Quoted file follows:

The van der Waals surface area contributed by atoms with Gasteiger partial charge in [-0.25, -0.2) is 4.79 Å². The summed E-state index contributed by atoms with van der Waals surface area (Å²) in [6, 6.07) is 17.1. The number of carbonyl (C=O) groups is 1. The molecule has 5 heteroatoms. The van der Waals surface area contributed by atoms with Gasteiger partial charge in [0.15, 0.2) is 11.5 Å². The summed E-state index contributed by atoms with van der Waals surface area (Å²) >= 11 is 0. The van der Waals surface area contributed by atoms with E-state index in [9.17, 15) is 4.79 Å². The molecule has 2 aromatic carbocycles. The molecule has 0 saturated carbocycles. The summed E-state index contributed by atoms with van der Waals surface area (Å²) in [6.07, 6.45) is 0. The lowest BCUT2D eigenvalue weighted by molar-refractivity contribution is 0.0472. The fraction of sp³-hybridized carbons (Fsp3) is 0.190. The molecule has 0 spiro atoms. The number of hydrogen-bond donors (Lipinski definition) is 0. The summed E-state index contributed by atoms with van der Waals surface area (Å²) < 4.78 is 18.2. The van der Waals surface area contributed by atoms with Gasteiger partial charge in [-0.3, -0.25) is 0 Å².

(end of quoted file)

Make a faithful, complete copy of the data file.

The van der Waals surface area contributed by atoms with Gasteiger partial charge in [-0.25, -0.2) is 4.79 Å². The summed E-state index contributed by atoms with van der Waals surface area (Å²) in [6, 6.07) is 17.1. The number of carbonyl (C=O) groups is 1. The molecule has 5 heteroatoms. The van der Waals surface area contributed by atoms with Gasteiger partial charge in [0.15, 0.2) is 11.5 Å². The summed E-state index contributed by atoms with van der Waals surface area (Å²) >= 11 is 0. The van der Waals surface area contributed by atoms with E-state index in [9.17, 15) is 4.79 Å². The molecule has 2 aromatic carbocycles. The molecule has 0 saturated carbocycles. The summed E-state index contributed by atoms with van der Waals surface area (Å²) in [6.07, 6.45) is 0. The lowest BCUT2D eigenvalue weighted by molar-refractivity contribution is 0.0472. The fraction of sp³-hybridized carbons (Fsp3) is 0.190. The molecule has 0 spiro atoms. The number of hydrogen-bond donors (Lipinski definition) is 0. The summed E-state index contributed by atoms with van der Waals surface area (Å²) < 4.78 is 18.2. The van der Waals surface area contributed by atoms with Gasteiger partial charge in [-0.3, -0.25) is 0 Å².